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I'm making a Windows desktop application. It's "too hard" to build in an Undo action.

I have a task that opens in a modal window, it's a task that may take the user a while to do, so I want to prompt them to save changes if they hit cancel by accident.

If they press cancel, the confirm dialog will say something like "Changes have been made, are you sure you want to discard these changes?"

My question is what buttons should there be (on the original task window and the confirm)? Save/Cancel? The user clicked the cancel button, then sees the confirm dialog, so they may press cancel again because that's what they want to do, but that would cancel the confirm dialog, not the original task. Also, would I prompt to save from the cancel?

[ Cancel ] > [ Don't Save ][ Save ][ Cancel ]

That doesn't seem right, because to continue with their original decision to cancel, they'll have to [ Cancel ] > [ Don't Save ].

  • Can you use the built in wireframing tool to add a visual of this problem in context? It'd be much easier to assess, and you'll get better feedback
    – dennislees
    Commented May 9, 2016 at 20:00
  • Nice wireframes : ) What's the task they're doing? Can it be referred to in in a single word? like "Editing"?
    – dennislees
    Commented May 9, 2016 at 20:10
  • "Its too hard to build in an undo" I hear this a lot from my dev teams, but I point out that if you want a great user experience don't expect things to be easy to build, so put in the hard work and your users will love you for it.
    – SteveD
    Commented May 10, 2016 at 9:53

4 Answers 4


Use more specific language in your CTAs

Perhaps you've got a style guide that might prohibit this, but part of the existing problem is that the microcopy is typically generic.

  1. Leave the buttons in the task modal as [Save] and [Cancel].

  2. Restrict so that it's only possible to save from the task modal.

  3. Use more natural language instructions in the Confirm Dialog


download bmml source – Wireframes created with Balsamiq Mockups


There's a few other things you can do to help here.

  1. Don't put your cancel and save buttons together, that way a user is less likely to get to the dialog without meaning to. I'd put cancel over to the left out of the way, or even remove and allow the dialog close button to take that role.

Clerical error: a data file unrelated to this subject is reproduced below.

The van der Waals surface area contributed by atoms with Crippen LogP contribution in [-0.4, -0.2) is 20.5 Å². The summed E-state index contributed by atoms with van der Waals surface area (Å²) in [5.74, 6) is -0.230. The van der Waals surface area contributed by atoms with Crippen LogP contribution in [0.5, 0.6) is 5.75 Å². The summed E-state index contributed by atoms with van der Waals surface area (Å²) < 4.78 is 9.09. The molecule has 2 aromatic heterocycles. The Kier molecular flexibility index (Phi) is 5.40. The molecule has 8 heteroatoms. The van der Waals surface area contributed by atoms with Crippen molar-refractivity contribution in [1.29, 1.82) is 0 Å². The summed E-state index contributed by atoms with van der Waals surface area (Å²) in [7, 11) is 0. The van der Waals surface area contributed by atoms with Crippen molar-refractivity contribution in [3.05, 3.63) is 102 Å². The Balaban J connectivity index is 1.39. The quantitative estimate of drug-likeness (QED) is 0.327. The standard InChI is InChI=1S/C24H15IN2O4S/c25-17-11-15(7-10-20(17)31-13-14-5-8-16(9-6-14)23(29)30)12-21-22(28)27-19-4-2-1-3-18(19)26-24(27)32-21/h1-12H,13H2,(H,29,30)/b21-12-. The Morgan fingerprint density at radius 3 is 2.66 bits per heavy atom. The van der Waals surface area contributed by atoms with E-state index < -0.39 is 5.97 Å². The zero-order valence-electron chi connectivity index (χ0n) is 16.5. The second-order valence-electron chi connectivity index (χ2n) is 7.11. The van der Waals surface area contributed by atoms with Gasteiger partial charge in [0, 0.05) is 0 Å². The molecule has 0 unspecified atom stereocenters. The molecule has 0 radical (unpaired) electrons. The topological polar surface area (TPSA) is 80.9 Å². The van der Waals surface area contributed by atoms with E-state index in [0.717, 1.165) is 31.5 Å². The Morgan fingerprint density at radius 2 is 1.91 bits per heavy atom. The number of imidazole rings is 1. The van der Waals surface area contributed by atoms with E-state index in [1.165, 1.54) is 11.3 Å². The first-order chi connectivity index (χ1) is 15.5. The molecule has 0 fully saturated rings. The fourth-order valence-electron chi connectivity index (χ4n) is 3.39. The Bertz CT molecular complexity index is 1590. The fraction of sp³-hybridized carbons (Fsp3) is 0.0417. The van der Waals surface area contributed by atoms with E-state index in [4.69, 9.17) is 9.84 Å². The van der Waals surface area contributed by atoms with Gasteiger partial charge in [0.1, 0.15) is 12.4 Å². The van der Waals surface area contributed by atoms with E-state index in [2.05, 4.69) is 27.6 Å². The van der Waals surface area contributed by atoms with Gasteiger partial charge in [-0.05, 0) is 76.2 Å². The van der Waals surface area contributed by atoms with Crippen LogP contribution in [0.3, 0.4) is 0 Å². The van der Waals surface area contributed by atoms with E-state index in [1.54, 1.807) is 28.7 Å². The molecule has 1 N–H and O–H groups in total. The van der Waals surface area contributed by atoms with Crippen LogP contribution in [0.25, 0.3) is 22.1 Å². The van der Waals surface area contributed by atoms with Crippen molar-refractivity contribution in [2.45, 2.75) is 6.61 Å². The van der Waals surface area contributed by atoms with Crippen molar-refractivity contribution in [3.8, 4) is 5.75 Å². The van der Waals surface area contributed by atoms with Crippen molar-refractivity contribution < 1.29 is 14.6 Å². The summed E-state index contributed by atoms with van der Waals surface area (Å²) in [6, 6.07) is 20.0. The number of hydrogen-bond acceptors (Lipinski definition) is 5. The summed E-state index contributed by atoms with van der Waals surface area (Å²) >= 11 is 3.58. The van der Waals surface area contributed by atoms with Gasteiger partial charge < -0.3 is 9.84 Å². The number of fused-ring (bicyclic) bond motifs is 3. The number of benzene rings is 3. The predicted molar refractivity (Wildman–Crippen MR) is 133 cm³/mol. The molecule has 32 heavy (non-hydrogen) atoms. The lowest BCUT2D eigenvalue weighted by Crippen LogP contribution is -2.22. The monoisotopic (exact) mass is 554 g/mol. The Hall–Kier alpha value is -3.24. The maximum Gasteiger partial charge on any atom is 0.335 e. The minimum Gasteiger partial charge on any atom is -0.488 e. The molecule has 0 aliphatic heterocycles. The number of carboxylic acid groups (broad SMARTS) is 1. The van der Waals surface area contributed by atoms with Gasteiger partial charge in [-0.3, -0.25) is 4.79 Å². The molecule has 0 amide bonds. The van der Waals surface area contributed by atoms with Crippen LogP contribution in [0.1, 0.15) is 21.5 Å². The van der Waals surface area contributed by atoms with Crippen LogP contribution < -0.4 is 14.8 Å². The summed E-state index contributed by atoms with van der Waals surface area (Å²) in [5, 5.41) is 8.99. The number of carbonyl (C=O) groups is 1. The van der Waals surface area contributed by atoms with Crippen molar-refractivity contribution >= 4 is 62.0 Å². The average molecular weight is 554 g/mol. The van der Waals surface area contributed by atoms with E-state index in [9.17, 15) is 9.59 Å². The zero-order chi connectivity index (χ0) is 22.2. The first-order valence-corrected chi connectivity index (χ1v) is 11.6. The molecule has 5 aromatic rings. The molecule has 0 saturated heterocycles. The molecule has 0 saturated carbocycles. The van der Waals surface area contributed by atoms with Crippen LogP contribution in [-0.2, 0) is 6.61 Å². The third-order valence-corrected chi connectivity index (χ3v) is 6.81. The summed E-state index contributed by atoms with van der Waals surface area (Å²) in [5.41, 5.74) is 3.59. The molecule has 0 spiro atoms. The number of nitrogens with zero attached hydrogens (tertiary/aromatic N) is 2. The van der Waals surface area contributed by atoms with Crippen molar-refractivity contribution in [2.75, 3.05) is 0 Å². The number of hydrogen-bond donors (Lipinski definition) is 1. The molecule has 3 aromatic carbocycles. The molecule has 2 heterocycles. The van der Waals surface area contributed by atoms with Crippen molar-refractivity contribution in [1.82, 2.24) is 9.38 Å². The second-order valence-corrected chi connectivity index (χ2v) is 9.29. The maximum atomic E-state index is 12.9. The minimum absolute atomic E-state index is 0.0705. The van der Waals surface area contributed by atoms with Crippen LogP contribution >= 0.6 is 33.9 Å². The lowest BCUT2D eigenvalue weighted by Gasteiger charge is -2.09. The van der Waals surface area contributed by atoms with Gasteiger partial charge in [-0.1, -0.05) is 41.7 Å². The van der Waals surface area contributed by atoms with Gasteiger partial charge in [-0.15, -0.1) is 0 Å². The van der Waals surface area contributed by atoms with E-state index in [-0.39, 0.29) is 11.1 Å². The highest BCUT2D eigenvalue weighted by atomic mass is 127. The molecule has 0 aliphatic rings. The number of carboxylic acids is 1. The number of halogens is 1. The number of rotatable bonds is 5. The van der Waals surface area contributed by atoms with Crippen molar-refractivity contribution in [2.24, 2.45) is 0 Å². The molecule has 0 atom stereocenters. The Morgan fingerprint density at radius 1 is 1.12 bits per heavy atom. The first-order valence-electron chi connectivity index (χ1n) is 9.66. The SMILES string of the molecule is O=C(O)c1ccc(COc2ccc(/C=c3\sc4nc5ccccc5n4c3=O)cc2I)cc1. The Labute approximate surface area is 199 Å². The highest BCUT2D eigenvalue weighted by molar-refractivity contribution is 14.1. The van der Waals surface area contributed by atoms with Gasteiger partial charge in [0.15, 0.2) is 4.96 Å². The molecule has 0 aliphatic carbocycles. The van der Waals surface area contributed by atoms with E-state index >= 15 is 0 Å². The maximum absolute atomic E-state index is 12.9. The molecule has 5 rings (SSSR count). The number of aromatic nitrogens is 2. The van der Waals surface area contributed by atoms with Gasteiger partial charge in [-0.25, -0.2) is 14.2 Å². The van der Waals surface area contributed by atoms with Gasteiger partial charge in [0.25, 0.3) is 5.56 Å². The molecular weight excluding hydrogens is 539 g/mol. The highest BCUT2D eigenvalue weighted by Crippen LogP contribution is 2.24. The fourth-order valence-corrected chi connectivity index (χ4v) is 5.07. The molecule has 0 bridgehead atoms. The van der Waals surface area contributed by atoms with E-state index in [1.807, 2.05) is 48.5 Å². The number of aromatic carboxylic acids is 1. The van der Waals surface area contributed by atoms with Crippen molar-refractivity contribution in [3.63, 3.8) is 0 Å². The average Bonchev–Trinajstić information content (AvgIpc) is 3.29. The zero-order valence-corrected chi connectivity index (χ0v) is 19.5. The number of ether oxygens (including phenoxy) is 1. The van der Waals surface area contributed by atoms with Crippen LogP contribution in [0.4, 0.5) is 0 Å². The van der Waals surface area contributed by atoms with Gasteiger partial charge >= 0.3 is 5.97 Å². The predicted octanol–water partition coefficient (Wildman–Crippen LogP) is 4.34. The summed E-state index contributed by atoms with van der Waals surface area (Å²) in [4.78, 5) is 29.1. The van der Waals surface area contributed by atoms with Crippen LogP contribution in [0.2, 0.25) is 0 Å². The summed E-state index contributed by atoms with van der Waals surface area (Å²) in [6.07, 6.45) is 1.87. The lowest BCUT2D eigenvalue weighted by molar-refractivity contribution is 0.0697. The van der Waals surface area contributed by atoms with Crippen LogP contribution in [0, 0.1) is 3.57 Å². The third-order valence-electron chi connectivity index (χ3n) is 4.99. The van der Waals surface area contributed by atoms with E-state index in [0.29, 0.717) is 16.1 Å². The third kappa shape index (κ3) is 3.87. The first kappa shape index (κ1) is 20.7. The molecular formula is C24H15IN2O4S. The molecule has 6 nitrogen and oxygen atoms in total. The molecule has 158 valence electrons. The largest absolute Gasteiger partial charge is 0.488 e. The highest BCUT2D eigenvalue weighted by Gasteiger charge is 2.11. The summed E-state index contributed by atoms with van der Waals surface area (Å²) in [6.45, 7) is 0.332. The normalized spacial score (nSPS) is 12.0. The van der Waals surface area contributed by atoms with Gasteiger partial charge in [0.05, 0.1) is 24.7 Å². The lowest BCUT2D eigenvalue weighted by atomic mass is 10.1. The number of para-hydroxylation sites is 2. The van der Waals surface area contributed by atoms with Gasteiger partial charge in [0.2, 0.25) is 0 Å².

2. Autosave in the background, resulting in a 'draft' status record that they can come back to later. If you can save a completed task, then you can save a partially completed task.

  3. Or, similar to 2, give them a 'save progress so far' button, leaving them the option to come back later.

  4. You could choose a different paradigm altogether for cancel and discard, one that doesn't involve dialogs, perhaps more like an iPhone delete process or some other thing that makes the user have to think a little bit more than just clicking buttons.

Personally, I think in 2016, the progressive save, manual and automatic, should be the default position of any interface build that captures info more complicated than a few words. Users should not lose work these days. With this sort of thing it's less important to try and catch all mistakes with dialog buttons.

It may be that Windows paradigms are expected but just because that's how things have always been doesn't mean that's how to do them - building things in the best way to help your users complete a task regardless of expected paradigm is the best way to do things.

It seems the goal of question is to stop the user from losing work and that isn't going to be optimally achieved whatever combination or words and buttons you choose. People will struggle with button position, automatic responses to pop-ups and confusion over wording so it's better to try to catch them from ever falling into this trap.

  • Re #1. I've thought about this and I do like it, but it goes against the familiar (to my users) Windows UI
    – alanj
    Commented May 9, 2016 at 20:46
  • @alanj That maybe the case, but it's also quite possibly the case that people are sick of hitting cancel by mistake - the old-school Windows UI, which this resembles somewhat, is not renowned for exquisitely tailored UX, it's patterns shouldn't be copied just because that's how it's done, they should copied or discarded based on what helps the user get the task done.
    – Toni Leigh
    Commented May 9, 2016 at 20:51

If you are going to ask your user a question, you should ensure the call to actions answer that question, e.g. Treat this like a conversation:

"Are you sure you want to discard changes?"

  • Yes, I want to discard changes
  • No, I made a mistake and want to continue working

This can be simplified to:

  • Yes
  • No

Clicking Yes triggers the Discard feature and closes the Confirm dialog.

Clicking No cancels the Discard feature and returns you to the form to continue working.


Simplify the modal wording:

"Discard the changes you made?"

Make the buttons simpler as well "Yes, Discard" and "Cancel".

  • Most users don't read stuff, I'm concerned that they'll want to cancel, click [cancel] on the main window, then see [cancel] again in the confirm, and click it in error because that would close that confirm dialog.
    – alanj
    Commented May 9, 2016 at 19:43

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